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Initiation of Interactions with Peers in Play: A Longitudinal Study of Preschoolers

  • MATSUI MANA
    GRADUATE SCHOOL OF HUMANITIES AND SCIENCES, OCHANOMIZU UNIVERSITY

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  • 幼児の仲間への働きかけと遊び場面との関連
  • ヨウジ ノ ナカマ エ ノ ハタラキカケ ト アソビ バメン ト ノ カンレン

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Abstract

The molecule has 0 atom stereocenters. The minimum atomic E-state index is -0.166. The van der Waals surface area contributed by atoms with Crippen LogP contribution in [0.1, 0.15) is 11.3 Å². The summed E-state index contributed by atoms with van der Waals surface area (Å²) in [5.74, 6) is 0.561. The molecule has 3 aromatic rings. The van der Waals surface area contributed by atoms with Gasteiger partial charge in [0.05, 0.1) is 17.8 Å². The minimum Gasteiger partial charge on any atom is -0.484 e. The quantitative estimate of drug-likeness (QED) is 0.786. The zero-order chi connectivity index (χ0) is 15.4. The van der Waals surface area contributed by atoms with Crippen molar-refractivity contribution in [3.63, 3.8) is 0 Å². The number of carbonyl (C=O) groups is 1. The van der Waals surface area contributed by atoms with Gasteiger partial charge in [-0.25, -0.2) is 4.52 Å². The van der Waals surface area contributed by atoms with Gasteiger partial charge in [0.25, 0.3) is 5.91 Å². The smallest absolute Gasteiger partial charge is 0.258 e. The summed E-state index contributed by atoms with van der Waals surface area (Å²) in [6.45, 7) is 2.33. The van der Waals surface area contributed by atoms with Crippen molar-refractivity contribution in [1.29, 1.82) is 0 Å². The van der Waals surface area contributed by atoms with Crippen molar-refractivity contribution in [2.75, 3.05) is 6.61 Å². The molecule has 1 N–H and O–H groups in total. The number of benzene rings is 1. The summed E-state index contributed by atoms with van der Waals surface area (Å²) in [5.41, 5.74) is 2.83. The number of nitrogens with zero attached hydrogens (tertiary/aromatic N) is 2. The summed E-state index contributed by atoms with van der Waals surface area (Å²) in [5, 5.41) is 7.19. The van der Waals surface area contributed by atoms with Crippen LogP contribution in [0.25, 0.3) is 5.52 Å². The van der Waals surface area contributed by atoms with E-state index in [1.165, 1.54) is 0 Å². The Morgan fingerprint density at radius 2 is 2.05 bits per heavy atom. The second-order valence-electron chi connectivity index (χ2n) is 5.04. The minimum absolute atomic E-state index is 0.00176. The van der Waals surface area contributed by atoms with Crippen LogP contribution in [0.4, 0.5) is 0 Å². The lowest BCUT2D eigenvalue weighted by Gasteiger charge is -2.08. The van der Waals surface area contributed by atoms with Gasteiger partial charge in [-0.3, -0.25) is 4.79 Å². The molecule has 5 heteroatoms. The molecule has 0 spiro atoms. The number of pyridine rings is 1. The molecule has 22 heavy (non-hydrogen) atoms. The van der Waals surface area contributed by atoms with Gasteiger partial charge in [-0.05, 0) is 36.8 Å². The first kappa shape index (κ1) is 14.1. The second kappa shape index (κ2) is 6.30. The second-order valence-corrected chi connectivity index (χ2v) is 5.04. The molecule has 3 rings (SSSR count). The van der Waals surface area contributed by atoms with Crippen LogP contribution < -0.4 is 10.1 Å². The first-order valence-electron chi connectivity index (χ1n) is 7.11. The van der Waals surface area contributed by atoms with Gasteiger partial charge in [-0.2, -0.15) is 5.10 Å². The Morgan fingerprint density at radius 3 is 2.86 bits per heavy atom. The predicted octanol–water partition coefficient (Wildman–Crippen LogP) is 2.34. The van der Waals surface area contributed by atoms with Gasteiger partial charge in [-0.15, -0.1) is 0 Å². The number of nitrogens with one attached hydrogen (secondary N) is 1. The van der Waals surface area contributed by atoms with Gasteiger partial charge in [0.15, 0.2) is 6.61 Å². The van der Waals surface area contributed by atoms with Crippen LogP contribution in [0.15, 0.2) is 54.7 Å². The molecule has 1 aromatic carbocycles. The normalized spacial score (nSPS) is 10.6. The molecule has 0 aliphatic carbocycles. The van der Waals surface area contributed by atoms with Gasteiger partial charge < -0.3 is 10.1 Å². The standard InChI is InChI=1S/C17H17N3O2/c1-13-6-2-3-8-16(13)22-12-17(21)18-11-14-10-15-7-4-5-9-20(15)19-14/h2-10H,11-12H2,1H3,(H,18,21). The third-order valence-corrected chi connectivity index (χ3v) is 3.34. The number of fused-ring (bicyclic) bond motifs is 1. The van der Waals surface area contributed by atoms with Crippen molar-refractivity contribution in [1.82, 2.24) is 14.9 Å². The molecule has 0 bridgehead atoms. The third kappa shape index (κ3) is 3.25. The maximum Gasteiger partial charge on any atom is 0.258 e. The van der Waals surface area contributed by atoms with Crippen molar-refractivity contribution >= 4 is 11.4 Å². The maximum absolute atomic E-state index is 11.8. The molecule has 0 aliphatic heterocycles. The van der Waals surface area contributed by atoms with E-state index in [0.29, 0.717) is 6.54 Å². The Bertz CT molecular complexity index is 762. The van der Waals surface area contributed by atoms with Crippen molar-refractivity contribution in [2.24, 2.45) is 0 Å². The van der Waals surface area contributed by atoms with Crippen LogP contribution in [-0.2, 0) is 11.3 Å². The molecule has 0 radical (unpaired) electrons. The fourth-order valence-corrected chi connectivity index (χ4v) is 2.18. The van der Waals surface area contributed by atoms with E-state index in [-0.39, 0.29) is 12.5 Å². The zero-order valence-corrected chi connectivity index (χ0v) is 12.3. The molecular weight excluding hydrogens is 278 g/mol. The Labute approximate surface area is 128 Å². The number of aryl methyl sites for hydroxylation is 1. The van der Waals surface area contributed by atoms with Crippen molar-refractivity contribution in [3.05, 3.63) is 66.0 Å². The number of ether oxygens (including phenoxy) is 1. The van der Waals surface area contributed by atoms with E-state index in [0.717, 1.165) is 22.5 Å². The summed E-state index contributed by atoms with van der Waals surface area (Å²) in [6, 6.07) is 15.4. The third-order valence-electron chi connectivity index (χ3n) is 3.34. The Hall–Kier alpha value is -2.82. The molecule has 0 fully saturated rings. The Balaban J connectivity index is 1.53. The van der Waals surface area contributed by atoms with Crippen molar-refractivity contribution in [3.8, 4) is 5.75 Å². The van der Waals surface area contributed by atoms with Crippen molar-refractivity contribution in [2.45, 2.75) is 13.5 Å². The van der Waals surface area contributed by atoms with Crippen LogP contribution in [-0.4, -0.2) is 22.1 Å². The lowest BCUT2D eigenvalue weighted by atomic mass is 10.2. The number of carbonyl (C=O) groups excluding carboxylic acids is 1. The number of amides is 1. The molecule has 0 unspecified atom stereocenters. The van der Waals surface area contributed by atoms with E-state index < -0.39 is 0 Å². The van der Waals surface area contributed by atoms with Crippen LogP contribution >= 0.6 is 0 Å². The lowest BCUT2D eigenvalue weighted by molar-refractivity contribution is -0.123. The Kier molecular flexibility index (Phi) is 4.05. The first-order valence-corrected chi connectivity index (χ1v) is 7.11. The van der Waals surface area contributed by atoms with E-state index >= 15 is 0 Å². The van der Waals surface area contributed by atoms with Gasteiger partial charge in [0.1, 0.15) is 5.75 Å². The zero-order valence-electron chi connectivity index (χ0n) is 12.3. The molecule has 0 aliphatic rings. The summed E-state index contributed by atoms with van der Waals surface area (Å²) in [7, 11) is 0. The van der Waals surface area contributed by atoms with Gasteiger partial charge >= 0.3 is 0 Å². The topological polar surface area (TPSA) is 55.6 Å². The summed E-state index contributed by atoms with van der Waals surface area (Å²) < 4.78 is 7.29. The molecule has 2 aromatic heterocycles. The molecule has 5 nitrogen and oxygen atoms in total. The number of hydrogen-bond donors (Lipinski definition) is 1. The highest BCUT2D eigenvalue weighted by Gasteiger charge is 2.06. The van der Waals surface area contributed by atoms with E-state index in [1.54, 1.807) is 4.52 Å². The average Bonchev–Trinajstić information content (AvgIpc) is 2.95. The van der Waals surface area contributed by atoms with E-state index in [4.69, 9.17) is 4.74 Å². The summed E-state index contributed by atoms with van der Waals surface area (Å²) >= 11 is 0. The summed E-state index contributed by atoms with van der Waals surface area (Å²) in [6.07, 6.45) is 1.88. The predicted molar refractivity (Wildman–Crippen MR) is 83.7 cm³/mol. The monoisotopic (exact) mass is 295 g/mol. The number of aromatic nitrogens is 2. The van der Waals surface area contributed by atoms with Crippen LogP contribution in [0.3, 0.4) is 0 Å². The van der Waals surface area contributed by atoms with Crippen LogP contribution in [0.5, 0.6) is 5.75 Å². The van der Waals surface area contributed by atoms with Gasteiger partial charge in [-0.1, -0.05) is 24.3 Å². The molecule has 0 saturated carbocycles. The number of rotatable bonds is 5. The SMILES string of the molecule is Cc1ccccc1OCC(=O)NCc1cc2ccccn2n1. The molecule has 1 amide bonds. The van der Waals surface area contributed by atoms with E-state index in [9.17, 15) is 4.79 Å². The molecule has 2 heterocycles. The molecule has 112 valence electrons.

The present study examined preschool children's strategies of initiating interactions with peers in relation to features of play scenes. Preschoolers' (3 years old at the start of the study) free play was observed using a videotape recorder, over a 3-year period. In “separated corner play”, pretend play often took place in which ongoing play themes were not easily grasped, and children had to adopt play roles in order to enter. 4-year-olds used few play-implicit strategies appropriate for such play, although they employed many explicit play entries. In “constructive play”, play members entered and left the play scene by carrying and constructing materials. Pretend play was going on simultaneously. 4-year-olds engaged others' attention, or attempted explicit entry. In “sand play”, which took place in an open space, 3-year-olds tended to use many implicit strategies of calling to peers, presenting their own activities, and providing the necessities for the play. In “bounding motoric play”, 3- and 4-year-olds mixed with each other through engaging in similar body movements.“Rule play” had fixed rules or sequences; 4-and 5-year-olds often attempted explicit entry.

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